Unleashing the Power of Textual Evidence

Unleashing the Power of Textual Evidence
1 / 12
Slide 1: Slide

This lesson contains 12 slides, with interactive quizzes and text slides.

Items in this lesson

Unleashing the Power of Textual Evidence

Slide 1 - Slide

This item has no instructions

Learning Objective
At the end of the lesson, you will be able to cite textual evidence to support a claim.

Slide 2 - Slide

Introduce the learning objective and set the expectation for the students.
What do you already know about citing textual evidence?

Slide 3 - Mind map

This item has no instructions

Understanding Textual Evidence
Textual evidence refers to quotes, paraphrases, or specific details from a text that support your claim.

Slide 4 - Slide

Explain the concept of textual evidence and its importance in supporting claims.
Identifying Claim and Evidence
A claim is a statement that expresses a belief or opinion. Evidence is the information from the text that supports the claim.

Slide 5 - Slide

Help students differentiate between claims and evidence. Provide examples for better understanding.
Choosing Relevant Evidence
When citing textual evidence, it is important to select the most relevant and compelling information from the text.

Slide 6 - Slide

Discuss strategies for selecting relevant evidence and emphasize the need for accuracy and clarity.
Integrating Evidence
To integrate evidence effectively, you should introduce it with a signal phrase, provide the quote or paraphrase, and explain its significance.

Slide 7 - Slide

Explain the process of integrating evidence into writing and guide students on how to do it effectively.
Practice Activity
Read the provided passage and identify a claim. Select a relevant piece of evidence.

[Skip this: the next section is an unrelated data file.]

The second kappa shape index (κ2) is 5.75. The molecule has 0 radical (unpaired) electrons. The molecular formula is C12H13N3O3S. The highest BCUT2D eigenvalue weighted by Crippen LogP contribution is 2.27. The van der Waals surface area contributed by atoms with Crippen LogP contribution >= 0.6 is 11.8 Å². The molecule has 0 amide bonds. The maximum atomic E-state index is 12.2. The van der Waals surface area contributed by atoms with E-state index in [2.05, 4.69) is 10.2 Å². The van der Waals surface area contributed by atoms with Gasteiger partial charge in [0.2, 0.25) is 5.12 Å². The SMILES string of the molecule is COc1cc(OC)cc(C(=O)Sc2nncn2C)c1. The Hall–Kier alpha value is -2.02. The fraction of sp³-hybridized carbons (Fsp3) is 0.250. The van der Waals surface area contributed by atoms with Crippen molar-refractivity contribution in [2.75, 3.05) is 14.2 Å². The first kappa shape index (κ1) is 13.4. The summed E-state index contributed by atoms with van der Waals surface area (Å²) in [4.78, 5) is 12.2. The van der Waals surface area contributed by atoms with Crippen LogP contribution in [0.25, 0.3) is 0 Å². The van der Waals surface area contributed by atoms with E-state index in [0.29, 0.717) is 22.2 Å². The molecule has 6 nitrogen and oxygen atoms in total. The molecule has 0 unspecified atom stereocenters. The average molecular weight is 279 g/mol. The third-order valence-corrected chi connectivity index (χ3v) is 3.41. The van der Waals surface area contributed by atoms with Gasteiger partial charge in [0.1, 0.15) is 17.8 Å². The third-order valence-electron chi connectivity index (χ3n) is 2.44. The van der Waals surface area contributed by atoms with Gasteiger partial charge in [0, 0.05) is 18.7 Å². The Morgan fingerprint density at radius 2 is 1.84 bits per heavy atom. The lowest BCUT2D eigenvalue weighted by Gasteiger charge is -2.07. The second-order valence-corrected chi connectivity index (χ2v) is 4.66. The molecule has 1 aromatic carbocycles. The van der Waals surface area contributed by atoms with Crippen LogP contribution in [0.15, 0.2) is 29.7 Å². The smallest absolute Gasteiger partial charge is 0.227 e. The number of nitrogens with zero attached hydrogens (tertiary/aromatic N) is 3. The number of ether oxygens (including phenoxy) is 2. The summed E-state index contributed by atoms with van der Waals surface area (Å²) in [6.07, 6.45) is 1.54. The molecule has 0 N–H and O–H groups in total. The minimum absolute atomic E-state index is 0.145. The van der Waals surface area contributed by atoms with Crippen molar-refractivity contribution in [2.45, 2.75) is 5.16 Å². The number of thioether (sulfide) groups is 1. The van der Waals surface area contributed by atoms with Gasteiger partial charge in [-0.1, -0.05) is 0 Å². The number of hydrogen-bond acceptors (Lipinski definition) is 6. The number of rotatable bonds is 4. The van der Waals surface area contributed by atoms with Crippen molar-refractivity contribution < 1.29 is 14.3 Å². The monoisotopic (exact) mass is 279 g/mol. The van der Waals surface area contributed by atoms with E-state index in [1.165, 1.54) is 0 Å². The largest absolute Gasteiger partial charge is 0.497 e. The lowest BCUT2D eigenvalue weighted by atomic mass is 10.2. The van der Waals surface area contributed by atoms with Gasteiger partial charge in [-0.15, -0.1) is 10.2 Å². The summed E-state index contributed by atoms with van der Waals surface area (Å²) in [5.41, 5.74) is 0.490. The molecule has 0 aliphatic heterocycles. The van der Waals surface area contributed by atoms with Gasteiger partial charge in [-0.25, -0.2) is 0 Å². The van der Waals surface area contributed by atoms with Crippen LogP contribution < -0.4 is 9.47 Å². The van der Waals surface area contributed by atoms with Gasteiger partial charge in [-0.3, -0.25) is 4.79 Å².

Slide 8 - Slide

Engage students in a hands-on activity to practice identifying claims, selecting evidence, and creating in-text citations.
Review and Discussion
Review the practice activity and discuss the importance of citing textual evidence to strengthen arguments and provide credibility.

Slide 9 - Slide

Lead a discussion to reinforce the lesson's key concepts and address any questions or concerns from the students.
Write down 3 things you learned in this lesson.

Slide 10 - Open question

Have students enter three things they learned in this lesson. With this they can indicate their own learning efficiency of this lesson.
Write down 2 things you want to know more about.

Slide 11 - Open question

Here, students enter two things they would like to know more about. This not only increases involvement, but also gives them more ownership.
Ask 1 question about something you haven't quite understood yet.

Slide 12 - Open question

The students indicate here (in question form) with which part of the material they still have difficulty. For the teacher, this not only provides insight into the extent to which the students understand/master the material, but also a good starting point for the next lesson.